As I said in the original thread, it seems that the prosecutor was being as activist/stupid as the kid in this case.

jph02
07-12-2012, 17:29
...As I said in the original thread, it seems that the prosecutor was being as activist/stupid as the kid in this case.
This...

Outstanding. I'm glad to hear it.
and this.

Bruce M
07-12-2012, 17:37
Part of a prosecutor's job may be to attempt to uphold the customs of a community. I wonder how much support the prosecutor would get from Birmingham residents; whether the residents approve of him carrying a rifle or if the residents approve of the prosecution of him.

steveksux
07-12-2012, 18:07
It would make you more open to a lawsuit to drop the charges. Alteast a judge agreed there was PROBABLE CAUSE for the arrest or it wouldn't have made it to trial.

Probable cause for an arrest does not mean guilty.

That's what I was thinking. A couple charges were thrown out by the judge, I believe obstruction for not providing ID. So we know the judge knows he has that option... :supergrin: Just didn't believe the gun charge warranted it.

All the prior open carrying cases that everyone is referring to all had to do with open carry of handguns, not a slung rifle, as far as I know. I'm guessing that's why the judge allowed it to go forward.

I suppose now that he was found not guilty, there's no precedent established? Not like a court decided that a slung rifle is legal to open carry. A jury just found that in this one particular case the guy was not in violation of brandishing laws.

Randy

cowboywannabe
07-12-2012, 18:43
i guess it would help to know the law in one's own state on carrying a rifle or shotgun slung on your shoulder or across your back...etc....loaded or unloaded....with no obvious attempts to deploy it.

if all that i listed above is legal i could still understand the cops detaining him to determine whats going on (until this becomes a commonly seen thing) then kicking him loose upon no finding of attempted wrong doing.

JRWnTN
07-12-2012, 20:06
Combs said he wouldn’t call himself a rebel, but said he’s OK with “making some people uncomfortable.”

Sounds like he accomplished that at least. It will be interesting to see who, if anyone, has to pay how much in the civil suit.

With a statement like that before a jury, he could be awarded $1.

Brucev
07-12-2012, 22:19
Stupid is as stupid does. Those who have acted stupidly will now get to pay for being stupid. Good.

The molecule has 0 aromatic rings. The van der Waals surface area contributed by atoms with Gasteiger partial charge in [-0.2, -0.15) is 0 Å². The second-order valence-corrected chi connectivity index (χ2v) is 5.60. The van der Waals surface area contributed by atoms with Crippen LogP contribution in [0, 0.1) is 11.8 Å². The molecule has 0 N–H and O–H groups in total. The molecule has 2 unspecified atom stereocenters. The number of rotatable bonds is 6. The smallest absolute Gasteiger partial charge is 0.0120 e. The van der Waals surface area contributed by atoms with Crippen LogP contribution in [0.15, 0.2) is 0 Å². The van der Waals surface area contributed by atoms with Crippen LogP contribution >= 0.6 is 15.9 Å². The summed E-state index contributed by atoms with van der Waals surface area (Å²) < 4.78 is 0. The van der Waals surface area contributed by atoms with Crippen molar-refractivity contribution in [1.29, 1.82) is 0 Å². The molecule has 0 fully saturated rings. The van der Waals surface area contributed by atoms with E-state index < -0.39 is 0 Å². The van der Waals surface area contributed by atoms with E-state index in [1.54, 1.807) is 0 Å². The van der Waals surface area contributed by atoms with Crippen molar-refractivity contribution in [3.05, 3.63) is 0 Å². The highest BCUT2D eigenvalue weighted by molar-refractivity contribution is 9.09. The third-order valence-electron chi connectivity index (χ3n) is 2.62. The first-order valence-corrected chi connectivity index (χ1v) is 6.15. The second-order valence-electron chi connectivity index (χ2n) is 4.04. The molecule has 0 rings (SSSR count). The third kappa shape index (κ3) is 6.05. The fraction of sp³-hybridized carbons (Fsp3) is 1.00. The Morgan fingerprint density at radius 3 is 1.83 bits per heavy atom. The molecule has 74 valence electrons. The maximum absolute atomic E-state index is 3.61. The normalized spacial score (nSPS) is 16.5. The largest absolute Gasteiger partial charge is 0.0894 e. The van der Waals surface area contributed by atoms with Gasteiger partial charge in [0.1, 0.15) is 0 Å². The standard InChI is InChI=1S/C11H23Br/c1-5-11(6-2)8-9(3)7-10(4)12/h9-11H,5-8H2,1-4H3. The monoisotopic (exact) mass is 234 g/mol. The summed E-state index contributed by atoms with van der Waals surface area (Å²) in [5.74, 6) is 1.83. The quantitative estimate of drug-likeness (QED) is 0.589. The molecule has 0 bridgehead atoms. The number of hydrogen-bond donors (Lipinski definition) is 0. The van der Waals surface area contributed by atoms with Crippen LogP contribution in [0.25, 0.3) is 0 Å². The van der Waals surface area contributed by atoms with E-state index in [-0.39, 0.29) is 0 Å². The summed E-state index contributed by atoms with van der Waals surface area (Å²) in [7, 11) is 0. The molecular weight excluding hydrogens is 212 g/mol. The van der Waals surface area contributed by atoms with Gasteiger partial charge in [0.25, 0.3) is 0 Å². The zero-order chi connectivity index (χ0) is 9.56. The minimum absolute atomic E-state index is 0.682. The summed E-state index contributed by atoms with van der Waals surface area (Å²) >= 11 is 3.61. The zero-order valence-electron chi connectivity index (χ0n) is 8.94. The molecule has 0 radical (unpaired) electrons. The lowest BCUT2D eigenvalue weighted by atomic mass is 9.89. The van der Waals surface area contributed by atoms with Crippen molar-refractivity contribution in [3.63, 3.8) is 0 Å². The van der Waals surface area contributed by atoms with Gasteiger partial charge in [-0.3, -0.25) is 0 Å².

Bruce M
07-13-2012, 04:05
Anyone care to wager how much the officers or prosecutor will end up having to pay themselves in the suit??

HerrGlock
07-13-2012, 04:45
Anyone care to wager how much the officers or prosecutor will end up having to pay themselves in the suit??

Officers - nothing
DA - Doubtful so I'll say nothing
City - a bit but not enough to make a whole bunch of other people tempted to do the same thing.

Bren
07-13-2012, 04:50
He should. He should sue everyone he can. Those prick cops deserve it.

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Being found not guilty does not mean your arrest was unlawful. He may give it a shot, but I doubt it would be worth it.

The fact that the charges held up long enough to go to a jury trial, means it was not dismissed as a matter of law by the judge. That indicates there was probably probable cause for the arrest, or it looked that way to a judge - either is probably good enough to defeat a lawsuit. Therefore, odds are he has nothing to sue about.

Bren
07-13-2012, 04:52
Anyone care to wager how much the officers or prosecutor will end up having to pay themselves in the suit??

Nothing.

The prosecutor is immune. The police may be immune and, even if they aren't, the government pays the damages judged agaisnt them in their individual capacity in most places.

However, nothing here tells us he has a chance of winning to begin with.

Bruce M
07-13-2012, 05:04
Nothing.

The prosecutor is immune. The police may be immune and, even if they aren't, the government pays the damages judged agaisnt them in their individual capacity in most places.

However, nothing here tells us he has a chance of winning asuit to begin with.

The people he needs to sue are going to be real uncomfortable when they get served!

Stupid is as stupid does. Those who have acted stupidly will now get to pay for being stupid. Good.